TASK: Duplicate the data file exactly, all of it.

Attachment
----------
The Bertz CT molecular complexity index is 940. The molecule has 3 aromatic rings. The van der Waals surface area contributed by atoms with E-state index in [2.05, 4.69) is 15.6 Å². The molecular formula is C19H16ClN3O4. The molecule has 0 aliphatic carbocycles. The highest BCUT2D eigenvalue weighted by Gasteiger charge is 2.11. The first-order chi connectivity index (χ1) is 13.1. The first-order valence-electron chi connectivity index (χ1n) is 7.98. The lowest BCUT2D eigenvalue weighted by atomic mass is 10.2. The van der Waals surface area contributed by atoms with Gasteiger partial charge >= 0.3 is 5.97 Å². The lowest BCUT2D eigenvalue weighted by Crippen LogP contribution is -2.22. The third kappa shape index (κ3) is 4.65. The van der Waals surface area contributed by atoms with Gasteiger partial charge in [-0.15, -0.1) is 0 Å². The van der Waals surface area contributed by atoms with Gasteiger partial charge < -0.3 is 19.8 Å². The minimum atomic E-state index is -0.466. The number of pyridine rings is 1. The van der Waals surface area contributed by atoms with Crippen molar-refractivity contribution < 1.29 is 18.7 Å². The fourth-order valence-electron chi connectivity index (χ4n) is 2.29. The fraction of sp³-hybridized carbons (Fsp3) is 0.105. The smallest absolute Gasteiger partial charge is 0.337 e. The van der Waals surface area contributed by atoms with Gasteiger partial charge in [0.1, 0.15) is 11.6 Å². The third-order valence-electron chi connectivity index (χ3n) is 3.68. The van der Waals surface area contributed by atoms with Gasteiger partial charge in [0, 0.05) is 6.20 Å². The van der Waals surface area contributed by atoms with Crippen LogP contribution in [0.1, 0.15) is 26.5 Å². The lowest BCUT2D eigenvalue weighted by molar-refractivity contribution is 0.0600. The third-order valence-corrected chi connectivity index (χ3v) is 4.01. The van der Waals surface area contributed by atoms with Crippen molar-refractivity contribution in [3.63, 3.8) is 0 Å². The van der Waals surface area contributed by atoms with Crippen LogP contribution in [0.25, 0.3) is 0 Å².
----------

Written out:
The Bertz CT molecular complexity index is 940. The molecule has 3 aromatic rings. The van der Waals surface area contributed by atoms with E-state index in [2.05, 4.69) is 15.6 Å². The molecular formula is C19H16ClN3O4. The molecule has 0 aliphatic carbocycles. The highest BCUT2D eigenvalue weighted by Gasteiger charge is 2.11. The first-order chi connectivity index (χ1) is 13.1. The first-order valence-electron chi connectivity index (χ1n) is 7.98. The lowest BCUT2D eigenvalue weighted by atomic mass is 10.2. The van der Waals surface area contributed by atoms with Gasteiger partial charge >= 0.3 is 5.97 Å². The lowest BCUT2D eigenvalue weighted by Crippen LogP contribution is -2.22. The third kappa shape index (κ3) is 4.65. The van der Waals surface area contributed by atoms with Gasteiger partial charge in [-0.15, -0.1) is 0 Å². The van der Waals surface area contributed by atoms with Gasteiger partial charge < -0.3 is 19.8 Å². The minimum atomic E-state index is -0.466. The number of pyridine rings is 1. The van der Waals surface area contributed by atoms with Crippen molar-refractivity contribution < 1.29 is 18.7 Å². The fourth-order valence-electron chi connectivity index (χ4n) is 2.29. The fraction of sp³-hybridized carbons (Fsp3) is 0.105. The smallest absolute Gasteiger partial charge is 0.337 e. The van der Waals surface area contributed by atoms with Gasteiger partial charge in [0.1, 0.15) is 11.6 Å². The third-order valence-electron chi connectivity index (χ3n) is 3.68. The van der Waals surface area contributed by atoms with Gasteiger partial charge in [0, 0.05) is 6.20 Å². The van der Waals surface area contributed by atoms with Crippen LogP contribution in [0.1, 0.15) is 26.5 Å². The lowest BCUT2D eigenvalue weighted by molar-refractivity contribution is 0.0600. The third-order valence-corrected chi connectivity index (χ3v) is 4.01. The van der Waals surface area contributed by atoms with Crippen molar-refractivity contribution in [3.63, 3.8) is 0 Å². The van der Waals surface area contributed by atoms with Crippen LogP contribution in [0.25, 0.3) is 0 Å².